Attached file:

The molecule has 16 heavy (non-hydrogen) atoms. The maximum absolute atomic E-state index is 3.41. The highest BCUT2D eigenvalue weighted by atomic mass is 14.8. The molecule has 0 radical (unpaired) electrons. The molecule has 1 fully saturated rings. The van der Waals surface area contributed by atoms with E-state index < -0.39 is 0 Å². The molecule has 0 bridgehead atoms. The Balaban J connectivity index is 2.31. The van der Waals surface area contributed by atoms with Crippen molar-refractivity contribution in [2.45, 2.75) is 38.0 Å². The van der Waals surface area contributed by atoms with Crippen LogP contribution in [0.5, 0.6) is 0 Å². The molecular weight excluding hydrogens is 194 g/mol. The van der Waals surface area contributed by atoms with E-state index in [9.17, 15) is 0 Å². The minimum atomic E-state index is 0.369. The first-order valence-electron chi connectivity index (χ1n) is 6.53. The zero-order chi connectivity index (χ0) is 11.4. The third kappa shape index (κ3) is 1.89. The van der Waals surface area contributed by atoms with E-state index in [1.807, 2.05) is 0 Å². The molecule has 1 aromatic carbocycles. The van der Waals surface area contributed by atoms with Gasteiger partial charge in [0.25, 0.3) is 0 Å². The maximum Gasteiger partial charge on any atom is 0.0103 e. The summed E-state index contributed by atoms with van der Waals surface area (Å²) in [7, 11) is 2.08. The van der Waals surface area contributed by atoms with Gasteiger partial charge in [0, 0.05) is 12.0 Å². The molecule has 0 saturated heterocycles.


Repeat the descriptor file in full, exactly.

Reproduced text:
The molecule has 16 heavy (non-hydrogen) atoms. The maximum absolute atomic E-state index is 3.41. The highest BCUT2D eigenvalue weighted by atomic mass is 14.8. The molecule has 0 radical (unpaired) electrons. The molecule has 1 fully saturated rings. The van der Waals surface area contributed by atoms with E-state index < -0.39 is 0 Å². The molecule has 0 bridgehead atoms. The Balaban J connectivity index is 2.31. The van der Waals surface area contributed by atoms with Crippen molar-refractivity contribution in [2.45, 2.75) is 38.0 Å². The van der Waals surface area contributed by atoms with Crippen LogP contribution in [0.5, 0.6) is 0 Å². The molecular weight excluding hydrogens is 194 g/mol. The van der Waals surface area contributed by atoms with E-state index in [9.17, 15) is 0 Å². The minimum atomic E-state index is 0.369. The first-order valence-electron chi connectivity index (χ1n) is 6.53. The zero-order chi connectivity index (χ0) is 11.4. The third kappa shape index (κ3) is 1.89. The van der Waals surface area contributed by atoms with E-state index in [1.807, 2.05) is 0 Å². The molecule has 1 aromatic carbocycles. The van der Waals surface area contributed by atoms with Gasteiger partial charge in [0.25, 0.3) is 0 Å². The maximum Gasteiger partial charge on any atom is 0.0103 e. The summed E-state index contributed by atoms with van der Waals surface area (Å²) in [7, 11) is 2.08. The van der Waals surface area contributed by atoms with Gasteiger partial charge in [0, 0.05) is 12.0 Å². The molecule has 0 saturated heterocycles.